On August 24, the Warren Daily Chronicle noted "a novelty in the vehicle line is an automobile carriage that J. W. Packard has just brought to Warren. The motor uses naptha and drives the carriage at a high rate of speed. The rig weighs 1,400 pounds." What they didn't mention was the fact that Ward had picked the car up in Cleveland on August 13 and had driven all day to cover 75 miles and made it to Champion just four miles short of Warren. The final four were behind a horse after dark. In defense of Winton, there were no good roads at that time and this was one of the few automobiles built in 1898.
Ward drove the Winton as far as into New York State and had the type of problems one would expect with what was still really an experimental vehicle. But it was not until April 11, 1899, in a letter to George Weiss, that Ward gave any written indication that he wanted to go into the motor carriage business. A June 10 supper at Weiss's house was likely a planning session, with a June 29 meeting expressly about making automobiles. His diary read: "Decide to put up three thousand dollars if we can engage Hatcher?"
William Hatcher, the Winton expatriate, began work in Warren on July 17, and was joined by A.C. Nelson, a draftsman from Berea, Ohio, at $2 per day. These two men did all the drawings necessary for the first Packard, the full process of drawings, pattern, castings, machine and assembly of the first Packard completed in 16 weeks! All work was done in the machine shop of the New York And Ohio Company, quite an accomplishment for a crew who had never seen a motor carriage. Only Hatcher had experience, thanks to his two years with Winton. the 1899-1900 Packard engine looks very much like an 1899 Winton.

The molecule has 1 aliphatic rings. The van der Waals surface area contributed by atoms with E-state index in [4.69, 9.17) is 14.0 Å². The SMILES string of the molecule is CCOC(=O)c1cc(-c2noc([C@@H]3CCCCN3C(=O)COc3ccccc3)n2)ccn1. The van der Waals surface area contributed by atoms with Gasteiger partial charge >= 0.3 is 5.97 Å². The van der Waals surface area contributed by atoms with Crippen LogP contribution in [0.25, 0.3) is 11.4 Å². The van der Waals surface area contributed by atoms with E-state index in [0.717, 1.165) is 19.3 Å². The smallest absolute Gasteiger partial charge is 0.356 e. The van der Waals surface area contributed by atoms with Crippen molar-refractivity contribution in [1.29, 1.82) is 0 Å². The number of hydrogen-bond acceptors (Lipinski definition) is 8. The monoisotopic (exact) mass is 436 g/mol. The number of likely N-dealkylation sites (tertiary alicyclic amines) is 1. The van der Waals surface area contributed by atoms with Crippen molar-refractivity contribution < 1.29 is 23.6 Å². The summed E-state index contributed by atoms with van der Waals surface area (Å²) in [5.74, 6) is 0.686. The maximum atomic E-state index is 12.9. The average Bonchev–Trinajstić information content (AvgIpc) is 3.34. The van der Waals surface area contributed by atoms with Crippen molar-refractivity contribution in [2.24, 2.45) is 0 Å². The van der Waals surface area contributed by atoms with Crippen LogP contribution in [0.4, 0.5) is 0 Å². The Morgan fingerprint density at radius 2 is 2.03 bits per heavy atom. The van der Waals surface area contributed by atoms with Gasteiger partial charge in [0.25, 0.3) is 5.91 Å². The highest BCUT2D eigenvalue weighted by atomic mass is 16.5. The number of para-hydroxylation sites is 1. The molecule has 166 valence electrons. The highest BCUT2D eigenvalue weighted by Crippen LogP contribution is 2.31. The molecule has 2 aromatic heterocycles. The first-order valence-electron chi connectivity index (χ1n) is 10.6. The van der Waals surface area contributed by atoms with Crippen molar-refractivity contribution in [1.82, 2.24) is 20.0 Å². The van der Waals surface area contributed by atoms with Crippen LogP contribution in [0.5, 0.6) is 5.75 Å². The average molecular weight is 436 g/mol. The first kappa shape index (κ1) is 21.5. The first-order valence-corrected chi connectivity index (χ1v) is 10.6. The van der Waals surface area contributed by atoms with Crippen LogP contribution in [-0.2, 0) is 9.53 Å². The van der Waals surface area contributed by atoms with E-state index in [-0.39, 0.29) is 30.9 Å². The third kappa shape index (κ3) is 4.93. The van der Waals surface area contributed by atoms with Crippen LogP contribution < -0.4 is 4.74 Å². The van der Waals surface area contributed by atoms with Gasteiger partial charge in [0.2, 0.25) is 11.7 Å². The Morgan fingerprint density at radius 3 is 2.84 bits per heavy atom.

Nothing in Ward's diaries indicate he was unhappy with either Winton or his car, though Winton had every right to be angry at Ward for taking away Weiss, his main investor, and Hatcher, his shop foreman. Historians have always loved the story that Winton had challenged Packard to build a better car if he was displeased with his Winton... and so do we if it's true. The records of James Ward Packard provide no support to the legend, however.
Ward's diary November 6, 1899: "Got carriage running - W.D. left for Toledo. Tuesday November 7, 1899: George Weiss here apparently pleased with machine and progress made. Decided to go ahead on present partnership basis and make 6-8 or more machines. November 18, Weiss here carriage running very nicely. Decided to go ahead with 12 machines."
From the completion of that first Packard on November 6, 1899, Packard would build about 500 cars over a five year period in Warren, Ohio. After the move to Detroit in 1903, Packard would go on to produce one of the most desired automobiles on the market. Quality was instilled right from the beginning followed by styling and a service department for a customer's every need. Ward would serve as president of Packard from 1900 until 1909. He would stay on as Chariman of the Board until 1915. He would never sell his stock in the Packard Company but woudl start to give it away shortly before his death in 1928. Mr. Packard's $3,000 investmant in 1899 grew to be worth millions by the mid '20's. The quality instilled in the Packard automobile started with the first Packard that runs as well today as it did in 1899.